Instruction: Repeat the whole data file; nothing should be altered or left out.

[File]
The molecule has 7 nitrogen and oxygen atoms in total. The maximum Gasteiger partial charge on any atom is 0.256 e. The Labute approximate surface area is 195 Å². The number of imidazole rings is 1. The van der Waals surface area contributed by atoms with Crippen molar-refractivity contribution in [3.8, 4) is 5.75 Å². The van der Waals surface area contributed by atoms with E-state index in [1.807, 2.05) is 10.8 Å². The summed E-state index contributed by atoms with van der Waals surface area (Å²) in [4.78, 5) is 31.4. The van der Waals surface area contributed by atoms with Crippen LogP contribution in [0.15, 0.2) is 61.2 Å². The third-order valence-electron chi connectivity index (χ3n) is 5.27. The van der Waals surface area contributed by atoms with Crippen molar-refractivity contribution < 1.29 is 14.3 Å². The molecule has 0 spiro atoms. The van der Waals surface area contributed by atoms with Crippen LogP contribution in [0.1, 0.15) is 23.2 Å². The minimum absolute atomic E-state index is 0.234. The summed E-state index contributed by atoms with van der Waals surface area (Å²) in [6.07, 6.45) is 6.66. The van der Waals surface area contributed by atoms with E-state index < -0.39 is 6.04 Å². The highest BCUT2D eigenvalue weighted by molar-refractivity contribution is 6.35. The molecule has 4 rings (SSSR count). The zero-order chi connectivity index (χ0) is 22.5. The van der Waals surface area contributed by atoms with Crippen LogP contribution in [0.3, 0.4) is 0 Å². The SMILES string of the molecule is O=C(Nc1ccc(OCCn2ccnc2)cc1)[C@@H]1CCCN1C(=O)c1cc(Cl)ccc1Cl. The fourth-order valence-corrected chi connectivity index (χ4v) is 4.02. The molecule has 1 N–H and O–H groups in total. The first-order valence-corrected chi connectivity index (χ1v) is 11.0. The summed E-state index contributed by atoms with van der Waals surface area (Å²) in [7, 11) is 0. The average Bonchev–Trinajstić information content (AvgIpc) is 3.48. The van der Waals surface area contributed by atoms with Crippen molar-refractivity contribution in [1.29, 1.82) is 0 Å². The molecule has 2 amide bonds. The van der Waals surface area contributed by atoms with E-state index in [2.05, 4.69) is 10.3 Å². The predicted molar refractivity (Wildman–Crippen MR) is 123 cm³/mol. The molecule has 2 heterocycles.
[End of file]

The molecule has 7 nitrogen and oxygen atoms in total. The maximum Gasteiger partial charge on any atom is 0.256 e. The Labute approximate surface area is 195 Å². The number of imidazole rings is 1. The van der Waals surface area contributed by atoms with Crippen molar-refractivity contribution in [3.8, 4) is 5.75 Å². The van der Waals surface area contributed by atoms with E-state index in [1.807, 2.05) is 10.8 Å². The summed E-state index contributed by atoms with van der Waals surface area (Å²) in [4.78, 5) is 31.4. The van der Waals surface area contributed by atoms with Crippen LogP contribution in [0.15, 0.2) is 61.2 Å². The third-order valence-electron chi connectivity index (χ3n) is 5.27. The van der Waals surface area contributed by atoms with Crippen molar-refractivity contribution < 1.29 is 14.3 Å². The molecule has 0 spiro atoms. The van der Waals surface area contributed by atoms with Crippen LogP contribution in [0.1, 0.15) is 23.2 Å². The minimum absolute atomic E-state index is 0.234. The summed E-state index contributed by atoms with van der Waals surface area (Å²) in [6.07, 6.45) is 6.66. The van der Waals surface area contributed by atoms with E-state index < -0.39 is 6.04 Å². The highest BCUT2D eigenvalue weighted by molar-refractivity contribution is 6.35. The molecule has 4 rings (SSSR count). The zero-order chi connectivity index (χ0) is 22.5. The van der Waals surface area contributed by atoms with Crippen LogP contribution in [0.3, 0.4) is 0 Å². The SMILES string of the molecule is O=C(Nc1ccc(OCCn2ccnc2)cc1)[C@@H]1CCCN1C(=O)c1cc(Cl)ccc1Cl. The fourth-order valence-corrected chi connectivity index (χ4v) is 4.02. The molecule has 1 N–H and O–H groups in total. The first-order valence-corrected chi connectivity index (χ1v) is 11.0. The summed E-state index contributed by atoms with van der Waals surface area (Å²) in [7, 11) is 0. The average Bonchev–Trinajstić information content (AvgIpc) is 3.48. The van der Waals surface area contributed by atoms with Crippen molar-refractivity contribution in [1.29, 1.82) is 0 Å². The molecule has 2 amide bonds. The van der Waals surface area contributed by atoms with E-state index in [2.05, 4.69) is 10.3 Å². The predicted molar refractivity (Wildman–Crippen MR) is 123 cm³/mol. The molecule has 2 heterocycles.